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To be fair, we can't say Red Gate hasn't done work on the software. I'm using the paid version, and I notice they've done a lot of work to make it much slower than it used to be. –  Kyralessa Jun 1 '11 at 17:38

9 Answers 9

Not sure what you really want here. If you want to see the .Net framework source code, you may try Netmassdownloader. It's free.

If you want to see any assembly's code ( not just .Net), you can use Resharper. Although it's not free.

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Code? Rather just type definitions, right? –  Piotr Owsiak Feb 2 '11 at 18:12

9Rays used to have a decompiler, but I haven't check in a while. It was not free, I remember...

There is also a new one (at least for me) named Dis#.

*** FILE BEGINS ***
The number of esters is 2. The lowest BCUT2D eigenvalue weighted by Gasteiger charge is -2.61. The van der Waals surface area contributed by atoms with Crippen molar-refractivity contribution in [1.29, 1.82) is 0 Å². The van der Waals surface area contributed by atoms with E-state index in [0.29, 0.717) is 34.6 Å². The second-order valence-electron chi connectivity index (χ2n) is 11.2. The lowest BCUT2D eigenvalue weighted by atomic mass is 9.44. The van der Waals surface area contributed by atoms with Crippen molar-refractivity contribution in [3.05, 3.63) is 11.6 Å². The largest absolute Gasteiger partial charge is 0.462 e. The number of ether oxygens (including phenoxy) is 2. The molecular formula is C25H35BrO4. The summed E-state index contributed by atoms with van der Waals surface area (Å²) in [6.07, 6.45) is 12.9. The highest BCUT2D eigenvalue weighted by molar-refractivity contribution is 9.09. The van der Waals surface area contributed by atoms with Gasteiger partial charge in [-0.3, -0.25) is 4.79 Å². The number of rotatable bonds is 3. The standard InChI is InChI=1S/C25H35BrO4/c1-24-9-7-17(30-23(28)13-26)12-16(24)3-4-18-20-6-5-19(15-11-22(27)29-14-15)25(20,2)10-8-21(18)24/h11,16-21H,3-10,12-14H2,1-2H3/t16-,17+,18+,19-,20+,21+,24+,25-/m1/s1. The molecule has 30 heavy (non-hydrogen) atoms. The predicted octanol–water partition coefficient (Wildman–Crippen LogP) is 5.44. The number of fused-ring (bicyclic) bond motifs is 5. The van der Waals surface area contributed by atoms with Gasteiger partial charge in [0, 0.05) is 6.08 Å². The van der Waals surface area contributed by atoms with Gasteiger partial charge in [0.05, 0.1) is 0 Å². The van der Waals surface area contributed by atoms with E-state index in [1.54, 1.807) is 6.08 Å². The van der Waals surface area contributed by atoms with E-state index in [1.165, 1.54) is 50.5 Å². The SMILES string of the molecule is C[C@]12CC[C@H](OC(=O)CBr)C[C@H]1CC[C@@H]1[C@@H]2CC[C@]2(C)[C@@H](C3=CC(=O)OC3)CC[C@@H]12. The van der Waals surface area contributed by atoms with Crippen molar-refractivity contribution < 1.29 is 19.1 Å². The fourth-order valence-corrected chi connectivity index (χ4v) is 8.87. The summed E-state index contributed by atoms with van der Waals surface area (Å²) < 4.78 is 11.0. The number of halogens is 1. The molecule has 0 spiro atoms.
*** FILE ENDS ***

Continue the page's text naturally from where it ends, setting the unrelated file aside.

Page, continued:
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.NET source code is available now.

See this link or this

Or if you look for decompiler I was using DisSharper. It was good enough for me.

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Cool. Did anyone find the actual link to the download? –  Jonathan Wood Feb 5 '11 at 2:47
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That's for limited areas of the Framework. Definitely not a replacement for a decompiler –  CamronBute Feb 23 '11 at 16:53

The latest version from Red Gate is 6.1. However the 5.1 version cannot automatically update to version 6 because there were changes to the Terms of Service, so instead you are redirected to the site to download the 6.1 version. This is mostly because of legal reasons as you can check in the following post:

Oi! What's going on with the .NET Reflector update mechanism?

After you manually update to 6.1 you will no longer experience any problems.